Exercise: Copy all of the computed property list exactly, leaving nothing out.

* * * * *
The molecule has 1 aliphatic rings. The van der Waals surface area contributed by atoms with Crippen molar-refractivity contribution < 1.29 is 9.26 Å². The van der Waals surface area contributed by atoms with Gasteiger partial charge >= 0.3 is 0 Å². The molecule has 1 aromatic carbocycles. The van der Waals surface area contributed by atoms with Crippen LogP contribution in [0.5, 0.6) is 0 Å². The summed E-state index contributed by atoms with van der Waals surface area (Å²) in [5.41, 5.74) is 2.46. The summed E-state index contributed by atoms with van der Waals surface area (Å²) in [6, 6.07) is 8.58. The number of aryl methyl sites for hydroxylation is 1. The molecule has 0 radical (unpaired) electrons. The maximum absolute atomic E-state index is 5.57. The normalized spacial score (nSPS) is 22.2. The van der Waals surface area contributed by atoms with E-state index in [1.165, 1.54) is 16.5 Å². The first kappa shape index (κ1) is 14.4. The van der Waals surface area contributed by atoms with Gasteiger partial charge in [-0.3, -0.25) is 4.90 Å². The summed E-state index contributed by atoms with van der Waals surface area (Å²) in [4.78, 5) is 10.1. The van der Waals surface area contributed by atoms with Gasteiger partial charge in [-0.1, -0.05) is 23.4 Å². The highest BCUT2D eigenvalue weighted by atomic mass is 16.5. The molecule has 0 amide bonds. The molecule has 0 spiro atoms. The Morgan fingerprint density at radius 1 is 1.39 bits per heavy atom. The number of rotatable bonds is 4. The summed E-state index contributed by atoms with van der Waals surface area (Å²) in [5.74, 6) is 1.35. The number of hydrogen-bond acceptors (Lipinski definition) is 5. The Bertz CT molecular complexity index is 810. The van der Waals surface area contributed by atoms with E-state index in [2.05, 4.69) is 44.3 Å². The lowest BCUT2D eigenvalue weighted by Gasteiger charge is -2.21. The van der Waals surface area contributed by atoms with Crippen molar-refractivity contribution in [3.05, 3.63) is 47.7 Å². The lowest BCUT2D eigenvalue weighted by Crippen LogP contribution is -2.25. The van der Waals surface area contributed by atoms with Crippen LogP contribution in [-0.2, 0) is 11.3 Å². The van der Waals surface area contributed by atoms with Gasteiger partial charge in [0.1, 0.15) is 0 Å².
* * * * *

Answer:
The molecule has 1 aliphatic rings. The van der Waals surface area contributed by atoms with Crippen molar-refractivity contribution < 1.29 is 9.26 Å². The van der Waals surface area contributed by atoms with Gasteiger partial charge >= 0.3 is 0 Å². The molecule has 1 aromatic carbocycles. The van der Waals surface area contributed by atoms with Crippen LogP contribution in [0.5, 0.6) is 0 Å². The summed E-state index contributed by atoms with van der Waals surface area (Å²) in [5.41, 5.74) is 2.46. The summed E-state index contributed by atoms with van der Waals surface area (Å²) in [6, 6.07) is 8.58. The number of aryl methyl sites for hydroxylation is 1. The molecule has 0 radical (unpaired) electrons. The maximum absolute atomic E-state index is 5.57. The normalized spacial score (nSPS) is 22.2. The van der Waals surface area contributed by atoms with E-state index in [1.165, 1.54) is 16.5 Å². The first kappa shape index (κ1) is 14.4. The van der Waals surface area contributed by atoms with Gasteiger partial charge in [-0.3, -0.25) is 4.90 Å². The summed E-state index contributed by atoms with van der Waals surface area (Å²) in [4.78, 5) is 10.1. The van der Waals surface area contributed by atoms with Gasteiger partial charge in [-0.1, -0.05) is 23.4 Å². The highest BCUT2D eigenvalue weighted by atomic mass is 16.5. The molecule has 0 amide bonds. The molecule has 0 spiro atoms. The Morgan fingerprint density at radius 1 is 1.39 bits per heavy atom. The number of rotatable bonds is 4. The summed E-state index contributed by atoms with van der Waals surface area (Å²) in [5.74, 6) is 1.35. The number of hydrogen-bond acceptors (Lipinski definition) is 5. The Bertz CT molecular complexity index is 810. The van der Waals surface area contributed by atoms with E-state index in [2.05, 4.69) is 44.3 Å². The lowest BCUT2D eigenvalue weighted by Gasteiger charge is -2.21. The van der Waals surface area contributed by atoms with Crippen molar-refractivity contribution in [3.05, 3.63) is 47.7 Å². The lowest BCUT2D eigenvalue weighted by Crippen LogP contribution is -2.25. The van der Waals surface area contributed by atoms with Crippen LogP contribution in [-0.2, 0) is 11.3 Å². The van der Waals surface area contributed by atoms with Gasteiger partial charge in [0.1, 0.15) is 0 Å².